Bully sees theatre change
In this second of a two part article, Alwin Bully, a leading Caribbean theatre practitioner, continues his critique of theatre in his native Dominica. Pt 1 was published last Friday.
One of Dominica's top-three theatre groups is Teat Pawol ('Spoken Theatre'), Alwin Bully told me in our recent interview. It is run by Alex Bruno, a radio personality and calypsonian who started writing for the theatre about 10 years ago and has been producing and directing almost a play a year.
"He has lofty themes," Bully continued. "His first hit play was As We Were, which looks back on some of Dominica's dying traditions. He wrote something on the Maroons, Neg Mawon, and then Ma Pampo, about a Dominican woman who lived to the age of 127. She was the oldest woman on earth, as shown by her baptismal certificate."
Bruno also wrote The Dread Act, about an Act of Parliament passed about "dreads" (not Rastafarians) who went into the hills and there was conflict between them and the police. The act stated that dreads trespassing on private property could be shot by the owner. "But in recent years, Bruno's been writing comedies, Man Can Lie and Woman Can Lie, parts one and two," Bully said.
He also mentioned actor/director/dancer Mikel Ferrol as an up-and-coming theatre practitioner. Ferrol had been working with his group, North Star Theatre Company, before recently going off to the United States to study theatre.
Asked whether contemporary Dominican theatre is different from theatre of the last half of the 20th Century, Bully answered "absolutely." He said that theatre began "seriously" in Dominica in 1964, when students from four secondary schools came together to do The Merchant of Venice for the 400th anniversary of Shakespeare's birth. The group enjoyed the experience so much that they stayed together to take part in Secondary Schools Drama Society productions.
"I remember directing (for the group) a musical, Meet Arizona, when I was 17 or 18," Bully said. "It was my first attempt at directing a big musical. We did two more Shakespeare plays after that and, after most of us left school, the group became The Little Theatre Movement."
In the early 1970s, when Bully returned from studies at the Cave Hill campus of the University of the West Indies (UWI), he and his cousin, Daniel Caudieron, changed the name to The People's Action Theatre and "developed a political approach to change and transformation" through the plays they produced. The first play, by Caudieron, was Speak Brother Speak, about young people on the street corners rebelling against society. Not long after, Caudieron migrated to Canada and Bully was left to run the group.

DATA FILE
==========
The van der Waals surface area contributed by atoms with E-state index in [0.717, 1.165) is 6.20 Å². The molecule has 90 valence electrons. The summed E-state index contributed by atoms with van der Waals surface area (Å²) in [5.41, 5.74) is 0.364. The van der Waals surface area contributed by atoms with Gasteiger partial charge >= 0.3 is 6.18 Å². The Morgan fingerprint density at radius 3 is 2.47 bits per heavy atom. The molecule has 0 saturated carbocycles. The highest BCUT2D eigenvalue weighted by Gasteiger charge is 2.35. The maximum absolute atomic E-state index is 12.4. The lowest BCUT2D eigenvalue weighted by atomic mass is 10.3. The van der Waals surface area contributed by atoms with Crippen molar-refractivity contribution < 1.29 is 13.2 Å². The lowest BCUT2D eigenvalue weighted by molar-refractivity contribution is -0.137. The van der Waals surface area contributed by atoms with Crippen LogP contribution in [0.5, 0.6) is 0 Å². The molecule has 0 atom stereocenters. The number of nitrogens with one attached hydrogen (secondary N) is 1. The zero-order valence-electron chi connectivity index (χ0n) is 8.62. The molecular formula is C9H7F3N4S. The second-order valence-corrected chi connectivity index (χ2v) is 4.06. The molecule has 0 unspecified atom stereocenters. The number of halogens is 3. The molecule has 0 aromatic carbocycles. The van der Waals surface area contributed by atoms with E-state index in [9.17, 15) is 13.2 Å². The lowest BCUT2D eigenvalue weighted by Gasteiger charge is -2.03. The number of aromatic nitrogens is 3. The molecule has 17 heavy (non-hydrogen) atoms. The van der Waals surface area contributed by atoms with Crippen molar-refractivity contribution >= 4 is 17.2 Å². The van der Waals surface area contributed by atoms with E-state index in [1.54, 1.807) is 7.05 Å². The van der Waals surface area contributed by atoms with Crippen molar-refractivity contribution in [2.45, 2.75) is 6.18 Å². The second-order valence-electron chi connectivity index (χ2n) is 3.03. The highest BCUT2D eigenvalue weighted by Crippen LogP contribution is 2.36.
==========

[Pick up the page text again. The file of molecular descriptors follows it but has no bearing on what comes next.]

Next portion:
His first play, Streak, thematically about the arrival of Rastafarianism in the Eastern Caribbean, was based on the case of a man (Desmond Trotter) who was accused of shooting a white man during carnival. A huge success in Dominica, the play was later taken to St Lucia and Barbados, where it played to sold-out houses.
Bully wrote and produced hit after hit in the '70s and '80s, with Streak being followed by The Nite Box, The Ruler, and then Green Gold, one of four radio serials he wrote. He also wrote a folk musical for the Independence Celebration of 1978, then a Christmas musical which is still performed almost every Christmas.
Though full of humour, the group's work had a serious base, Bully emphasised. "Serious issues were being raised all the time. We knew we had a mission to educate the audience so, from '72 to '82, every play got a little more serious. We were systematically educating the audience, writing the plays very carefully, so that the language got more and more sophisticated, the issues deeper."
The process worked. Bully knew this because of the audiences' negative response to lighter plays produced. However, when he went back home in 2008, having been in Jamaica for 20 years working as the UNESCO adviser on culture in the Caribbean, it was to find that "today the Dominican theatre is much lighter, with not much depth to it".
Bully returned with a broader vision for a regional theatre company, he said, adding "I've been doing plays under the name Caribbean Theatre Network, some of them in association with People's Action Theatre." Plays that he has directed in recent years include Lionheart Sister (about the Jamaican nurse Mary Seacole) for the nurse's association; David Heron's Ecstasy; and Aime Cesaire's Une Tempete for the small theatre group La Cour Des Arts.
Convinced about the transformative power of theatre, Bully believes that Caribbean plays should be developmental.
"What I advocate," he said, "is that as developing Caribbean people we don't have much time for frivolity and we should create our art for development as much as possible. That doesn't mean you can't do a comedy or even a farce, but there should be an underlying message in there which the audience always picks up, to know what should or should not be happening in our society."
"Caribbean plays should serve the development of our society, whichever genre it is in - carnivalesque, serious drama, comedy or social drama. Generally speaking, there should be more focus on serious work. We have the comedies already and there should be variety at all times."